Security (S&B/CBRNE) Magazine

SUM 2016

Security & Border Protection and CST & CBRNE Source Book, published jointly, concentrate on WMD response, NGB training, counterterrorism, and border security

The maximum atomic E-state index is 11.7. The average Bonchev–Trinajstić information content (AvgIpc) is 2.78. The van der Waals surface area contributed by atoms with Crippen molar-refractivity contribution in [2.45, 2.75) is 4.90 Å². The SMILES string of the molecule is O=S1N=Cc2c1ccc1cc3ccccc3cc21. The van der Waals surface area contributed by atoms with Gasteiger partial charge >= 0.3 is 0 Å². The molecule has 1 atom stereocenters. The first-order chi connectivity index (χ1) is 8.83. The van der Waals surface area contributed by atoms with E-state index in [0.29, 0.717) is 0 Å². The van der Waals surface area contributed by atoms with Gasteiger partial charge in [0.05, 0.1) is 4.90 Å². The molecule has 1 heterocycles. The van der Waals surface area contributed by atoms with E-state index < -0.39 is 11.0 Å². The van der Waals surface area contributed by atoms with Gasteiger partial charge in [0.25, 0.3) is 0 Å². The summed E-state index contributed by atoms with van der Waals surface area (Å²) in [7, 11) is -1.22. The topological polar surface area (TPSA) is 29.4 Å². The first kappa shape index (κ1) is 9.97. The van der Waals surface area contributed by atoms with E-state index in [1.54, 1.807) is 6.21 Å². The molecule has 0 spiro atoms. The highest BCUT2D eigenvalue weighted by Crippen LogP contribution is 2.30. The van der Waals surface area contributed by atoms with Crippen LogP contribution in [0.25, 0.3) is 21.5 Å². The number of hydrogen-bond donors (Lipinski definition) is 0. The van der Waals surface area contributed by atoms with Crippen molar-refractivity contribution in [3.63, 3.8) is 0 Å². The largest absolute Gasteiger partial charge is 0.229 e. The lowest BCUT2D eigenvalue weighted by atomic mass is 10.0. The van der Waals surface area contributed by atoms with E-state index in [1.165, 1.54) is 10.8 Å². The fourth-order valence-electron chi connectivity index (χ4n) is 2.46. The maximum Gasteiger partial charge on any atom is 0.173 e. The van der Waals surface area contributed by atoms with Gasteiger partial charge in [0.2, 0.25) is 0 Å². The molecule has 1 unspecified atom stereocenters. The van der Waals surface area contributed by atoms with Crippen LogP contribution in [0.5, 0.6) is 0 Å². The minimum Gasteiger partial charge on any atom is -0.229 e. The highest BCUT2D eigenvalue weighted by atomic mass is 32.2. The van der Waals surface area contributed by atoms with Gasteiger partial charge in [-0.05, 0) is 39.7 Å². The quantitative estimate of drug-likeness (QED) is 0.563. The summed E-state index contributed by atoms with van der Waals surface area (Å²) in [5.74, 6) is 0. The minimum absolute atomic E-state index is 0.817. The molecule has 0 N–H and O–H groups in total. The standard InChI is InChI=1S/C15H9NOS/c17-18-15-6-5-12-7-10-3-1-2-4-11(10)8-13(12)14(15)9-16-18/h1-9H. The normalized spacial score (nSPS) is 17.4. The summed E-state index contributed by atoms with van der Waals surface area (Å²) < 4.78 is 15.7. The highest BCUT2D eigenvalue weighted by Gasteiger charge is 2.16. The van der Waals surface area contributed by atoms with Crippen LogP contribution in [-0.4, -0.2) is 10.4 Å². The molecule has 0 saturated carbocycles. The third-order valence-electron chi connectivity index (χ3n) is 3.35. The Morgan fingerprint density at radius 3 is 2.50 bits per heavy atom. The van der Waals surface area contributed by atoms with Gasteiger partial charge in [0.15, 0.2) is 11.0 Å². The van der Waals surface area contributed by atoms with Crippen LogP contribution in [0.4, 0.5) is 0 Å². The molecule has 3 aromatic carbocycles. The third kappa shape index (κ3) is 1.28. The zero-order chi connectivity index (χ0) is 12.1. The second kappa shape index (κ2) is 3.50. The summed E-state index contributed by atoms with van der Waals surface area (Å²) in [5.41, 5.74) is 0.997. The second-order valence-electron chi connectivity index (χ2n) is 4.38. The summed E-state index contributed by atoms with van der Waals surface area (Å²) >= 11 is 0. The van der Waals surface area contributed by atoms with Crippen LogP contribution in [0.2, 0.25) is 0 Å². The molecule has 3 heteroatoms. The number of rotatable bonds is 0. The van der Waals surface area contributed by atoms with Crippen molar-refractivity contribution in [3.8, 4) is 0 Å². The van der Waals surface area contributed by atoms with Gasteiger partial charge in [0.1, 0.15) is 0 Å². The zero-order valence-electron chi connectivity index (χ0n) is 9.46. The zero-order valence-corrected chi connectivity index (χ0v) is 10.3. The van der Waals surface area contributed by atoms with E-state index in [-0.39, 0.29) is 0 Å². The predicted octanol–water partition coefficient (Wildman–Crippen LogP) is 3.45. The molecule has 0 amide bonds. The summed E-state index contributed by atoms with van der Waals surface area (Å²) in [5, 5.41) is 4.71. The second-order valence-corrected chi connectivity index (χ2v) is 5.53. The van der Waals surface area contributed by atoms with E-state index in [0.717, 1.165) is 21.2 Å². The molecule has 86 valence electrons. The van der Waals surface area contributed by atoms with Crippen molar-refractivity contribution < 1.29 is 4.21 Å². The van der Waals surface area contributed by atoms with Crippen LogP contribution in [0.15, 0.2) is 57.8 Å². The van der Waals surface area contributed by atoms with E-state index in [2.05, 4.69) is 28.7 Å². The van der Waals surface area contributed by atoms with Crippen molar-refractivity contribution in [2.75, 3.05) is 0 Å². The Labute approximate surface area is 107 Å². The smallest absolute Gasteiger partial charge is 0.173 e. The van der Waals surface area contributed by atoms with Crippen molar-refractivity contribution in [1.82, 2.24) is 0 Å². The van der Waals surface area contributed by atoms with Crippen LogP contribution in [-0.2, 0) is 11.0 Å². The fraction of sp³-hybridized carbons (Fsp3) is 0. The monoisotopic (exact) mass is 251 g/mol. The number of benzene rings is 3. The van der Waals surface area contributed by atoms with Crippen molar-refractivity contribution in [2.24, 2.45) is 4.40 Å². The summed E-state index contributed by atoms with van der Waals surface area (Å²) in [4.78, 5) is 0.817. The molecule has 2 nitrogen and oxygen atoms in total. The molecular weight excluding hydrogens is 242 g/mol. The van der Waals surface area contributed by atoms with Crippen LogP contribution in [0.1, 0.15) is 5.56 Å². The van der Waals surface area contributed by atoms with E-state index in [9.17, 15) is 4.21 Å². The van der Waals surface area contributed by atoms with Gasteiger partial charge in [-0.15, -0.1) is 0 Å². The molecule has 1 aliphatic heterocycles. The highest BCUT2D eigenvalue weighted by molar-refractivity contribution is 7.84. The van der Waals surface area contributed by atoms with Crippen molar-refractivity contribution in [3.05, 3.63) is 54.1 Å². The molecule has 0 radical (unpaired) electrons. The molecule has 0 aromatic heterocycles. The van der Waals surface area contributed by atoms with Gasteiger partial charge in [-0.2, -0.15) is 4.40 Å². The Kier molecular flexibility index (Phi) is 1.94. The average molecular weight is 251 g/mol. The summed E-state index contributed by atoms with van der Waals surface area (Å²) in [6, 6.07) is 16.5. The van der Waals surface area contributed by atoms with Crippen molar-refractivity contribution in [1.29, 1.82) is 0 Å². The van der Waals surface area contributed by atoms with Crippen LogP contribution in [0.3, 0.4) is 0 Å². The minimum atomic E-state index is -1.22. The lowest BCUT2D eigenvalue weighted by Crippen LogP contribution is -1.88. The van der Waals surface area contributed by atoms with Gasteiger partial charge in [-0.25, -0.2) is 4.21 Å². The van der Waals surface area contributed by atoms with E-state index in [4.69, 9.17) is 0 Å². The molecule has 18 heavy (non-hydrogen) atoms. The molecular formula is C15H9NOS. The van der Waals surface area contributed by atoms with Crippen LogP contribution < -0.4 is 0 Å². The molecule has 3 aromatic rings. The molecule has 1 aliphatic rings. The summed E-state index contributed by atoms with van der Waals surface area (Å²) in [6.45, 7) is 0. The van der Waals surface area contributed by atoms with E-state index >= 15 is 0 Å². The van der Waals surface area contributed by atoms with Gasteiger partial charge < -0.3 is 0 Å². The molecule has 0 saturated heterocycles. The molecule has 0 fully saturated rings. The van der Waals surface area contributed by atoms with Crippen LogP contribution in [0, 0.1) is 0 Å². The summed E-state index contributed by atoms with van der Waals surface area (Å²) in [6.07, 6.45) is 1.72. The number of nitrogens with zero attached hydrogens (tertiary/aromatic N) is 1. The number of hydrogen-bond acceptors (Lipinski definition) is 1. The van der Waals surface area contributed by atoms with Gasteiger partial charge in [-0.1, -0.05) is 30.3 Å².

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Page 24 of 35 S&BP and CST & CBRNE l Summer 2016 | 23 TechUpdate TechUpdate Handheld Radioisotope Identifiers Smiths Detection Inc., has announced a new task order award of $40.9 million for its RadSeeker handheld radioisotope detector and identifier under its single award indefinite delivery/indefinite quantity (IDIQ) contract with the DHS Domestic Nuclear Detection Office (DNDO). RadSeeker is a next-generation, self-stabilizing, accurate radiation detection and identification system. The handheld device detects, helps locate, and identifies the source of radiological material, and is used by the Department of Homeland Security (DHS), U.S. Customs and Border Protection (CBP), emergency responders and law enforcement agents around the world. Rob Ledenko, Vice President of North America Sales & Business Development, SDI, said, "Our cutting- edge RadSeeker technolog y was developed in cooperation with DHS to meet specific requirements to help keep our country safe from the threat of nuclear and radiological proliferation. We work with our customers to help them apply our reliable, swift and accurate threat detection and identification technolog y in solutions that address the constantly evolving threats we face around the world." RadSeeker's enhanced capability distinguishes masked and shielded radiological and nuclear threats from naturally occurring radiation or other legitimate radiological materials. It was specifically designed to meet DHS's mission requirements for a next- generation system capable of detecting and identif ying varied nuclear threats. More info: Tactical Comm Software for First Responders In an effort to improve the safety and efficiency of the country's more than 23 million emergency responders, a team from New Mexico State University recently tied for first place for its development of tactical communication software as part of an international competition sponsored by the Massachusetts Institute of Technolog y's Lincoln Laboratory. Dubbed the "Icehouse Challenge," the goal of the competition was to enhance a responder's situation awareness during emergencies by using wearable communication devices, such as smart phones, smart bands and smart eyeglasses. After two rounds of elimination based on proposals and prototypes, the final round of the competition was in June during the 2016 IEEE Body Sensor Networks Conference in San Francisco. "We have millions of first responders who risk their lives every day, so any kind of technological support that we can provide is potentially beneficial," said Zach Toups, project adviser and assistant professor of computer science in the College of Arts and Sciences. "I've always seen it as a space where people are kind of underserved as far as technolog y goes, so it's a good opportunity to design things that are helpful." Icehouse is a six-room, virtual training environment where real first responders and special operators "play" the roles of workers entering a dangerous situation. The NMSU team and other developers were tasked with creating technologies to help the workers perform their duties while also minimizing exposure to various threats. "The main idea of the challenge was to look at technolog y and see if it's ready for disaster responders or not," said Hitesh Nidhi Sharma, a computer science masters student who helped design the software. "They were trying to see if these kinds of new, wearable technolog y are actually useable in real contexts or not – that's why they set up this virtual game to simulate a real environment, and then see if the technolog y can be used in this semi- simulated environment, and maybe in real life as well." Using mixed reality, threats are electronically simulated and range from chemical hazards and explosions, to fires or injuries to team members. At the conference, members of the U.S. Coast Guard – equipped with an Android cellphone, a Sony Smart Band and Sony Smart Eyeglasses – tested out the final software designs by going to separate "rooms" in the Icehouse and checking in at computer stations to see what threat was in that location. To alleviate the problem, first responders had to conduct different activities that simulated the physical exertion needed in real-life rescue scenarios. For example, "the way you would put a fire out is by getting your heart rate up, so they're jogging in place with fitness bands on," Toups said. "It's supposed to require this physical exertion, but also simulate the need to make choices about which room to tack le first – what order do you deal with things in." The equipment and software helped the emergency responders better communicate by providing decision support among team members, while also monitoring team members' physiolog y and relaying data through displays in the smart glasses. "The most important part of all of this is to find some way to help the disaster responders maintain situation awareness between the workers," said Sultan Alharthi, a team member and interdisciplinary doctoral student. "So four workers have to keep track of all of their teammates through their heart rates, through the vital data that we collect." More info: Army TENCAP Program Engility has received a contract from the U.S. Army to continue providing engineering support to its Tactical Exploitation of National Capabilities (TENCAP) program. The contract requires the company to support TENCAP, which provides actionable intelligence information to mission commanders. The contract, awarded in the year's second quarter, includes an eight-month base length with four optional years. Engility has maintained regular contact and interactions throughout the (U.S. Army) (RadSeeker)

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